From Fast Company:
"Instacart is rolling out ads on its AI-powered shopping carts … It pushes the grocery delivery company even further into the ever-important, revenue-generating advertising segment that’s bolstered the company’s bottom line.
"Instacart will start piloting ads on its Caper Carts at Good Fold Holdings’ Bristol Farms stores in Southern California. Launch partners include Del Monte Foods, Dreyer’s Grand Ice Cream, and General Mills, the company said."
According to the story, "Bringing advertising to the smart carts is a natural progression for the grocery tech company. Instacart has been building an extensive advertising business and courting retailers with its in-store shopping technologies as consumers return to brick-and-mortar locations following the pandemic boom."
Instacart reportedly "expects to have thousands of smart carts in stores by the end of 2024."
- KC's View:
I've said it before and I'll say it again - and will probably say again and again in the future, since this trend has a lot of momentum at the moment. People are going to get tired of being "sold" relentlessly. Retailers and service providers have to be very careful about not killing the golden goose. There's nothing wrong with selective selling in line with a retailer's brand proposition, but the minute it goes outside those lines - pushing products that seem inconsistent with the store's brand proposition, or creating so much noise/clutter that it becomes annoying rather than illuminating - then the whole house of cards will come crashing down.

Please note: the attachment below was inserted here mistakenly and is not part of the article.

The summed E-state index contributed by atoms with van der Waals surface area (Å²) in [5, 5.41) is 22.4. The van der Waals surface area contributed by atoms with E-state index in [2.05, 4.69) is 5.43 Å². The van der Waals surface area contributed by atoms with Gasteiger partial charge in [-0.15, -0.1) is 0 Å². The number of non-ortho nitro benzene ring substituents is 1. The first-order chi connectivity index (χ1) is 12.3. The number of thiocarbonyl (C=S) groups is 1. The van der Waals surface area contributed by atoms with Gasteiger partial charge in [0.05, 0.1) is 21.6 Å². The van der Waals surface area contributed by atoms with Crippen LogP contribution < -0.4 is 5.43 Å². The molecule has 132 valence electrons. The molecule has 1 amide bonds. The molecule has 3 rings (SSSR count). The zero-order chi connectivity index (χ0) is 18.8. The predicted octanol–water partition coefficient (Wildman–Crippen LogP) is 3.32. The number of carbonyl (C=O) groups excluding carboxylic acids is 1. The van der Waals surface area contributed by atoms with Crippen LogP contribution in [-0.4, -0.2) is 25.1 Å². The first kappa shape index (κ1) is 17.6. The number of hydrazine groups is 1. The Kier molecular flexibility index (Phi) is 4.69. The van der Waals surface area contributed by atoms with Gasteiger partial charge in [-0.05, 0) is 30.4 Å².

To be clear, Instacart says that the messages communicated via smart carts will include personalized product recommendations. And that's a fine goal. But what happens when my purchase history is at odds with the desires of General Mills, which is writing the check, to get into my head? (We know that General Mills is heavily involved in the lobbying efforts designed to push back against federal nutrition guidelines that would categorize ulta-processed foods as being less healthy - I would imagine that it would see these smart cart ads as a great way to push that message.)
I just thing this is a trend that, while it has a ton of opportunity, could be an enormous potential problem for any retailer that treasures its connections to its shoppers and carefully nurtures its brand identity and value proposition.